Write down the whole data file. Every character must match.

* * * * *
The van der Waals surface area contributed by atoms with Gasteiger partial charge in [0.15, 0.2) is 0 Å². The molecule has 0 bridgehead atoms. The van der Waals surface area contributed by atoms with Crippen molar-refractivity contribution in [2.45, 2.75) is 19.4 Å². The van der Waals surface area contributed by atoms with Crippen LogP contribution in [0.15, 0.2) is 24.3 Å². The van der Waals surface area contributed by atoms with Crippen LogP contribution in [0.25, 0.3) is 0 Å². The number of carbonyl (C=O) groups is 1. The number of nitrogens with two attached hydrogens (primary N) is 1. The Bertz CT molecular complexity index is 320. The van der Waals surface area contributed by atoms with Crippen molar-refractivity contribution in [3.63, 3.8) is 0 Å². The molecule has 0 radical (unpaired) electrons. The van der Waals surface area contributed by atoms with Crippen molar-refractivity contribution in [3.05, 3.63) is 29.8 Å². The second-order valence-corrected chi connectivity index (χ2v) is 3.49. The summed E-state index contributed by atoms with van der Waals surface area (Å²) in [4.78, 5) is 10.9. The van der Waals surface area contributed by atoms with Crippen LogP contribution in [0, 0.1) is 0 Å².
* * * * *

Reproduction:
The van der Waals surface area contributed by atoms with Gasteiger partial charge in [0.15, 0.2) is 0 Å². The molecule has 0 bridgehead atoms. The van der Waals surface area contributed by atoms with Crippen molar-refractivity contribution in [2.45, 2.75) is 19.4 Å². The van der Waals surface area contributed by atoms with Crippen LogP contribution in [0.15, 0.2) is 24.3 Å². The van der Waals surface area contributed by atoms with Crippen LogP contribution in [0.25, 0.3) is 0 Å². The number of carbonyl (C=O) groups is 1. The number of nitrogens with two attached hydrogens (primary N) is 1. The Bertz CT molecular complexity index is 320. The van der Waals surface area contributed by atoms with Crippen molar-refractivity contribution in [3.63, 3.8) is 0 Å². The molecule has 0 radical (unpaired) electrons. The van der Waals surface area contributed by atoms with Crippen molar-refractivity contribution in [3.05, 3.63) is 29.8 Å². The second-order valence-corrected chi connectivity index (χ2v) is 3.49. The summed E-state index contributed by atoms with van der Waals surface area (Å²) in [4.78, 5) is 10.9. The van der Waals surface area contributed by atoms with Crippen LogP contribution in [0, 0.1) is 0 Å².